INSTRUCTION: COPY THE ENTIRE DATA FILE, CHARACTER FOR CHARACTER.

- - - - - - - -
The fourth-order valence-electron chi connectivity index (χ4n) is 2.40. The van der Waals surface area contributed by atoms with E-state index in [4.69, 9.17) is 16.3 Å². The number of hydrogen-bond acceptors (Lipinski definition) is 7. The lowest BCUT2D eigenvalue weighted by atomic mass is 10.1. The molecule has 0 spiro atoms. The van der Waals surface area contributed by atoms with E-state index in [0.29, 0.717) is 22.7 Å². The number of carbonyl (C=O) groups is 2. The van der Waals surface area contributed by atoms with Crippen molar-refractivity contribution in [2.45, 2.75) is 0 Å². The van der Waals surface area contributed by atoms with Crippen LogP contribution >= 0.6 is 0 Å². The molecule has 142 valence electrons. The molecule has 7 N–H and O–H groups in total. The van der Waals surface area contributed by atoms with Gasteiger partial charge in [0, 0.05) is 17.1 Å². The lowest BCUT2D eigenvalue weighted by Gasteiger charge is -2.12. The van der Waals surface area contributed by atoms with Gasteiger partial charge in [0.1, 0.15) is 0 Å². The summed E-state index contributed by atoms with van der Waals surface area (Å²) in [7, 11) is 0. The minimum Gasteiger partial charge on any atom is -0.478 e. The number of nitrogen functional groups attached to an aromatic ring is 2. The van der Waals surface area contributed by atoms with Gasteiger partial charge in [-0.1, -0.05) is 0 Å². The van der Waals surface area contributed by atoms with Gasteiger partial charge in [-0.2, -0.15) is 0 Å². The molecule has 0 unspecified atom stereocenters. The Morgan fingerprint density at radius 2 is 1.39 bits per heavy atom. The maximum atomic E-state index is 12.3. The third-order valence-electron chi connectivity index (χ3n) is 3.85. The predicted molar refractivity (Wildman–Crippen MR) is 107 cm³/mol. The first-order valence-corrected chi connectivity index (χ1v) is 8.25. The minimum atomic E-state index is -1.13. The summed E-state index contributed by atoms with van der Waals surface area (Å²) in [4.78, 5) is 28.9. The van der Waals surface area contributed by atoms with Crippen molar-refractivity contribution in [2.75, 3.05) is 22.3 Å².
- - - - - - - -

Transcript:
The fourth-order valence-electron chi connectivity index (χ4n) is 2.40. The van der Waals surface area contributed by atoms with E-state index in [4.69, 9.17) is 16.3 Å². The number of hydrogen-bond acceptors (Lipinski definition) is 7. The lowest BCUT2D eigenvalue weighted by atomic mass is 10.1. The molecule has 0 spiro atoms. The van der Waals surface area contributed by atoms with E-state index in [0.29, 0.717) is 22.7 Å². The number of carbonyl (C=O) groups is 2. The van der Waals surface area contributed by atoms with Crippen molar-refractivity contribution in [2.45, 2.75) is 0 Å². The van der Waals surface area contributed by atoms with Crippen LogP contribution >= 0.6 is 0 Å². The molecule has 142 valence electrons. The molecule has 7 N–H and O–H groups in total. The van der Waals surface area contributed by atoms with Gasteiger partial charge in [0, 0.05) is 17.1 Å². The lowest BCUT2D eigenvalue weighted by Gasteiger charge is -2.12. The van der Waals surface area contributed by atoms with Gasteiger partial charge in [0.1, 0.15) is 0 Å². The summed E-state index contributed by atoms with van der Waals surface area (Å²) in [7, 11) is 0. The minimum Gasteiger partial charge on any atom is -0.478 e. The number of nitrogen functional groups attached to an aromatic ring is 2. The van der Waals surface area contributed by atoms with Gasteiger partial charge in [-0.1, -0.05) is 0 Å². The van der Waals surface area contributed by atoms with Gasteiger partial charge in [-0.2, -0.15) is 0 Å². The molecule has 0 unspecified atom stereocenters. The Morgan fingerprint density at radius 2 is 1.39 bits per heavy atom. The maximum atomic E-state index is 12.3. The third-order valence-electron chi connectivity index (χ3n) is 3.85. The predicted molar refractivity (Wildman–Crippen MR) is 107 cm³/mol. The first-order valence-corrected chi connectivity index (χ1v) is 8.25. The minimum atomic E-state index is -1.13. The summed E-state index contributed by atoms with van der Waals surface area (Å²) in [4.78, 5) is 28.9. The van der Waals surface area contributed by atoms with Crippen molar-refractivity contribution in [2.75, 3.05) is 22.3 Å².